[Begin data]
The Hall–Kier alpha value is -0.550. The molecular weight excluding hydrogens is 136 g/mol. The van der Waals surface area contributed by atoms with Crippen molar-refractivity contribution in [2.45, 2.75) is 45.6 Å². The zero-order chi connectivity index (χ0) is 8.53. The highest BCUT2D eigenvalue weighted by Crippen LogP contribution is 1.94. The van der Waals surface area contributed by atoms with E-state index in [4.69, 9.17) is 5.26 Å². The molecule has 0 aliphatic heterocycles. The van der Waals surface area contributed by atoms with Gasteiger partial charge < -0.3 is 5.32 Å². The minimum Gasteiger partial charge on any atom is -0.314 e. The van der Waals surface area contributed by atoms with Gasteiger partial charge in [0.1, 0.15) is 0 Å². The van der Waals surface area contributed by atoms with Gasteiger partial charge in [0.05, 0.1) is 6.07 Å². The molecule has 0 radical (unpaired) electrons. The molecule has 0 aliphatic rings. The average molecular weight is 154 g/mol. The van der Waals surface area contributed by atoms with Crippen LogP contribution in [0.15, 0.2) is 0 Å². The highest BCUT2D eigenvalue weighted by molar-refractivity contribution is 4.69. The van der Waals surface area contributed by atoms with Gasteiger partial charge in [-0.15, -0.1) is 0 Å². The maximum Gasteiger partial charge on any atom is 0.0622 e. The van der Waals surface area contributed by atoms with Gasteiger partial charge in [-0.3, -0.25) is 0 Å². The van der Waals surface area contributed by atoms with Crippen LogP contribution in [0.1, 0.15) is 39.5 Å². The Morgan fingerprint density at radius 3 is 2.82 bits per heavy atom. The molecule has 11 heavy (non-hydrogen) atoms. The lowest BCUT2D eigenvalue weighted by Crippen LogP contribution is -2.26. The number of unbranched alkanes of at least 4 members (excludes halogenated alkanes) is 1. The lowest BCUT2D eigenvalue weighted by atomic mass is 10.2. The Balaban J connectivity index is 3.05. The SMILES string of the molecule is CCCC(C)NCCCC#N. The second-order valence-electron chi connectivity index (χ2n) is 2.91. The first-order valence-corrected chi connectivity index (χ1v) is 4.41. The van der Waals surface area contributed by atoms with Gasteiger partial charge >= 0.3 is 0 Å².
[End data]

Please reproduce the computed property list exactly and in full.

The Hall–Kier alpha value is -0.550. The molecular weight excluding hydrogens is 136 g/mol. The van der Waals surface area contributed by atoms with Crippen molar-refractivity contribution in [2.45, 2.75) is 45.6 Å². The zero-order chi connectivity index (χ0) is 8.53. The highest BCUT2D eigenvalue weighted by Crippen LogP contribution is 1.94. The van der Waals surface area contributed by atoms with E-state index in [4.69, 9.17) is 5.26 Å². The molecule has 0 aliphatic heterocycles. The van der Waals surface area contributed by atoms with Gasteiger partial charge < -0.3 is 5.32 Å². The minimum Gasteiger partial charge on any atom is -0.314 e. The van der Waals surface area contributed by atoms with Gasteiger partial charge in [0.1, 0.15) is 0 Å². The van der Waals surface area contributed by atoms with Gasteiger partial charge in [0.05, 0.1) is 6.07 Å². The molecule has 0 radical (unpaired) electrons. The molecule has 0 aliphatic rings. The average molecular weight is 154 g/mol. The van der Waals surface area contributed by atoms with Crippen LogP contribution in [0.15, 0.2) is 0 Å². The highest BCUT2D eigenvalue weighted by molar-refractivity contribution is 4.69. The van der Waals surface area contributed by atoms with Gasteiger partial charge in [-0.15, -0.1) is 0 Å². The maximum Gasteiger partial charge on any atom is 0.0622 e. The van der Waals surface area contributed by atoms with Gasteiger partial charge in [-0.3, -0.25) is 0 Å². The van der Waals surface area contributed by atoms with Crippen LogP contribution in [0.1, 0.15) is 39.5 Å². The Morgan fingerprint density at radius 3 is 2.82 bits per heavy atom. The molecule has 11 heavy (non-hydrogen) atoms. The lowest BCUT2D eigenvalue weighted by Crippen LogP contribution is -2.26. The number of unbranched alkanes of at least 4 members (excludes halogenated alkanes) is 1. The lowest BCUT2D eigenvalue weighted by atomic mass is 10.2. The Balaban J connectivity index is 3.05. The SMILES string of the molecule is CCCC(C)NCCCC#N. The second-order valence-electron chi connectivity index (χ2n) is 2.91. The first-order valence-corrected chi connectivity index (χ1v) is 4.41. The van der Waals surface area contributed by atoms with Gasteiger partial charge >= 0.3 is 0 Å².